Thursday, June 23, 2016
Review: Rebel of the Sands by Alwyn Hamilton
Title: Rebel of the Sands (Rebel of the Sands, #1)
Author: Alwyn Hamilton
Rating: 3.5 Stars
I am so utterly surprised by this book. I didn't even add it to my shelves for the longest time because previous Westerns that I'd read, while not bad, had never quite blown my mind. And though Rebel of the Sands was making waves across the blogosphere, I've never been one to agree with the masses. So, against all odds I find myself admitting that I really, actually, enjoyed Rebel of the Sands. I was swept up in its breakneck pace, its daring protagonist, the romance, and the world-building. Now, that's not to say that this is a perfect novel--because, believe me, it has its share of flaws--but it was surprisingly better than I anticipated.
- Amani, our heroine, is such a badass. We first meet her as the Blue-Eyed Bandit, dressed up as a boy and competing in a shooting tournament. Amani's parents have passed away and all she wants is to escape the home of her aunt and uncle, both of whom wish to marry her off soon. But Amani has plans to escape herself--all if she can win this shooting tournament. But things don't quite go as planned and she finds herself aiding Jin, a foreign mercenary who escapes her small town with her and the two become unexpected allies as they navigate the desert.
Amani is strong-willed and stubborn and though she isn't anything unique in the world of YA heroines, I thoroughly enjoyed her voice nevertheless. She is clever and cunning and though she isn't loyal, her growth over the course of the novel is admirable. Her romance with Jin, the swoon-worthy hero of our tale, isn't quite a slow-burn but it's also not insta-love. It's well-timed, considering their situation, and I enjoyed watching as their relationship grew and developed and changed with time.
-The world Hamilton (OK, is it just me or is it officially unfair for anyone's last name to be Hamilton because now I officially want to burst into song because #LinManuelMiranda) creates is unique and, in some ways, bizarre. It's like the Wild West, with shoot-outs and small towns and mythical horses who ride like the wind. But, it's also infused with Middle Eastern folklore of the djinn and magic and princes fighting for their throne. Honestly, I'd say it works. I really enjoyed the folklore aspect and the world-building is quite well-done. It isn't as descriptive as I'd have liked and I certainly have questions that I want answers to, but I suspect that they will all be answered in due time. This world is far more unique than that of Under the Painted Sky or Walk on Earth a Stranger so of all the Westerns I've read, Rebel of the Sands has proved to be the most exciting.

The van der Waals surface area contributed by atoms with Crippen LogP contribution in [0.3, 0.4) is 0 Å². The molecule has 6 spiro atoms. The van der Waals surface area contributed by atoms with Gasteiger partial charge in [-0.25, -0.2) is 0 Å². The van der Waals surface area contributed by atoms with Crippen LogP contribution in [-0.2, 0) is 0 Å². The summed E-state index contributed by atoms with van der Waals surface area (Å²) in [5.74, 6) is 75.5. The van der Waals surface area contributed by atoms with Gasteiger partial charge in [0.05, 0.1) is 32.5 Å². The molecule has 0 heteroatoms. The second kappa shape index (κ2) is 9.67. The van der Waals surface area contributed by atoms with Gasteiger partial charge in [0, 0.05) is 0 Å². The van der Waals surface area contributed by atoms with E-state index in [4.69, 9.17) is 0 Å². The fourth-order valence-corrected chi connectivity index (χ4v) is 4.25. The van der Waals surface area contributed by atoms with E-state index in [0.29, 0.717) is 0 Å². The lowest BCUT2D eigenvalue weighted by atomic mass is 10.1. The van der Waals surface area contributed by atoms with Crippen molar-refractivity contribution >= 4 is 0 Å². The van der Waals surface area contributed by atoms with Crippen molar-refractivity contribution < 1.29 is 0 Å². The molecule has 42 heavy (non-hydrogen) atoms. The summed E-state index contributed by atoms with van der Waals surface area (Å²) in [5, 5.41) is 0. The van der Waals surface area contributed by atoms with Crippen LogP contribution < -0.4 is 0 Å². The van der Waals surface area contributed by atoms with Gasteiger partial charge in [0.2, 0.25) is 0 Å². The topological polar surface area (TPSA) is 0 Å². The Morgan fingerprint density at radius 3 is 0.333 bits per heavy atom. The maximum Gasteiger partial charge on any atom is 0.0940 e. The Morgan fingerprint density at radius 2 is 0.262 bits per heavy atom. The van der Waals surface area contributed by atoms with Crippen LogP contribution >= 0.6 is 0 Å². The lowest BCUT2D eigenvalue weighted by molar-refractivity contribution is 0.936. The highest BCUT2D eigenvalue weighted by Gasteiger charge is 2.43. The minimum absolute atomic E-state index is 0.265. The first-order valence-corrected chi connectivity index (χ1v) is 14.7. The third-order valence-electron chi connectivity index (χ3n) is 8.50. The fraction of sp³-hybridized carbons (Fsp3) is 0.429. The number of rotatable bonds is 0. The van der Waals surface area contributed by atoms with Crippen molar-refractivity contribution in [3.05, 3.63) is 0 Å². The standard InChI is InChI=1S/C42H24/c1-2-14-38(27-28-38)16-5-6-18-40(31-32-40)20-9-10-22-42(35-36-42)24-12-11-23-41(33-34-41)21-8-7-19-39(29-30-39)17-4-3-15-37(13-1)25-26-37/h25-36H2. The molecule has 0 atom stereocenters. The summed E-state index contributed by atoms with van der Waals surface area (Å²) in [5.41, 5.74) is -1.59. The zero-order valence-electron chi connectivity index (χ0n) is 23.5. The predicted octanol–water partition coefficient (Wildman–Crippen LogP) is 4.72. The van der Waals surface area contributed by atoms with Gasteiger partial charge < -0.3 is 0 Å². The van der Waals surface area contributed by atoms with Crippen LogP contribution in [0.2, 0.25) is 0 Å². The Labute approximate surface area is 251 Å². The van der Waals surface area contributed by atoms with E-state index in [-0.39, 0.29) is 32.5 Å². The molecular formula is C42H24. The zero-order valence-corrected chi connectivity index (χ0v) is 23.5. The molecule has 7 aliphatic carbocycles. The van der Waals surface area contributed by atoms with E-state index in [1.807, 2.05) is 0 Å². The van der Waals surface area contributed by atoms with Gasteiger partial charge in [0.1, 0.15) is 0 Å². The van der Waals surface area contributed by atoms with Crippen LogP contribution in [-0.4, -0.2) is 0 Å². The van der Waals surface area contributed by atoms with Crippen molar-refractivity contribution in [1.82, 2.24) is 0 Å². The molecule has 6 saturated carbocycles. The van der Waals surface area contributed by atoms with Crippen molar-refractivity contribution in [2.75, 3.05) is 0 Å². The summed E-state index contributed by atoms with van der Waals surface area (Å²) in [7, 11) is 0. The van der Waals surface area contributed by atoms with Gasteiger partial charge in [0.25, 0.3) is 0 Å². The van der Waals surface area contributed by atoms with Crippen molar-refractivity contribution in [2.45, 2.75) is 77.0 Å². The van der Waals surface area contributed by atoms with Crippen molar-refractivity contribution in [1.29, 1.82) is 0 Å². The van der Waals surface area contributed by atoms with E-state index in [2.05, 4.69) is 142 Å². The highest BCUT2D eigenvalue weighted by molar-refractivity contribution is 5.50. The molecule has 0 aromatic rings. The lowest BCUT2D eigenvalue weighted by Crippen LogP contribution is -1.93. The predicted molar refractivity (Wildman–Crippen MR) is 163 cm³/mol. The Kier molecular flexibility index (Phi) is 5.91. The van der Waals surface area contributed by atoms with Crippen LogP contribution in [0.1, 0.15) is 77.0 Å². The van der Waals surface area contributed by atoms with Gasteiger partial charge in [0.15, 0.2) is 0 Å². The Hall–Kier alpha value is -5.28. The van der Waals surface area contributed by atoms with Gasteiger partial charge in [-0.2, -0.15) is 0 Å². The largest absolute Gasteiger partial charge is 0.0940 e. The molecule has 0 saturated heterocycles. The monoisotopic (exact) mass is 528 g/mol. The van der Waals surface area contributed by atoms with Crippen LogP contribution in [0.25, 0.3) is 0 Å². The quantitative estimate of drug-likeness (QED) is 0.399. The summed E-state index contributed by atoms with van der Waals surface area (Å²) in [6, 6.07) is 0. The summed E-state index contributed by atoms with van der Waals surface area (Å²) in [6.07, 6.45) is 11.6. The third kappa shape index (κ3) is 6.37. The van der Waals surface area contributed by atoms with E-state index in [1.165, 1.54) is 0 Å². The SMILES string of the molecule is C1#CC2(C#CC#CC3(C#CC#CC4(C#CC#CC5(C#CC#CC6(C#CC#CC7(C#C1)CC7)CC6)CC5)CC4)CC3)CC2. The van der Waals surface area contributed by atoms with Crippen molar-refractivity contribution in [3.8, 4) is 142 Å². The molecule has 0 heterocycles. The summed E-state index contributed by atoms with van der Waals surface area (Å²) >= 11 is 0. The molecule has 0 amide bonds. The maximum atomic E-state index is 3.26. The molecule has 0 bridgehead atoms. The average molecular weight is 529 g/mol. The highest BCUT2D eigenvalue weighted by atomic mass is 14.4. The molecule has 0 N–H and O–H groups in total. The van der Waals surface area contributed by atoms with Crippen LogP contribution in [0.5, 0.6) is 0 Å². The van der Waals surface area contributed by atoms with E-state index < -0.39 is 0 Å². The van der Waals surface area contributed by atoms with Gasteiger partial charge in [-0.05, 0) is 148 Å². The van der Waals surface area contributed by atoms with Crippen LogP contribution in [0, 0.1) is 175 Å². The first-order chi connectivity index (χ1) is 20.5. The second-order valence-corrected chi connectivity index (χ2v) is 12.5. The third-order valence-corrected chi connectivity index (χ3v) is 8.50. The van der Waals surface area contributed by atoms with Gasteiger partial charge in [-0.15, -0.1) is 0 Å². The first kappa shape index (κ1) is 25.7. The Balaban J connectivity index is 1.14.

-A slew of new characters is introduced to us rather late in the novel and they all become important characters in their own right. Sadly, I found this to be a little too much, a little too late. I wanted more of Amani and Jin while Hamilton was frantically trying to establish strong connections between Amani and all these new characters. I just don't think it worked and I finished this novel feeling excited about the prospect of future novels and the upcoming plot lines but also wanting to know these new characters, who still felt new.
-In retrospect, the pacing of this book could have been a lot better. I think I would have enjoyed this considerably more had Jin and Amani's time together been sped up or cut down a bit to allow for the second-half--which is where the real plot begins and Amani discovers a lot, both about herself and Jin--to have had more of an influence on the novel as a whole. Instead, I primarily remember this as being a book about Amani and Jin trekking across the desert--which was a great deal of fun, but I feel ill-equipped for this sequel. Not to mention, there are so many characters introduced even in the first-half that we don't get a lot of closure with or follow-up on. This book is mainly Amani and Jin and while that worked, I think attention to other relationships in the novel would have gone a long way.
I'm worried about the synopsis of the sequel, only because I wonder at a possible love triangle (if that's true, i.e. if anyone who gets an ARC can confirm this for me, I will not be picking up the sequel). But, if the sequel remains drama-free then I am more than ready to further explore the political machinations of this world and return to Amani's kick-ass narration for another thrilling adventure. If you've read a loved a lot of previous Westerns, I'm not sure this novel will introduce too many new concepts to the genre but if you've been relatively unimpressed, so far, then give this one a shot. It's better than I expected, and that's saying something for sure.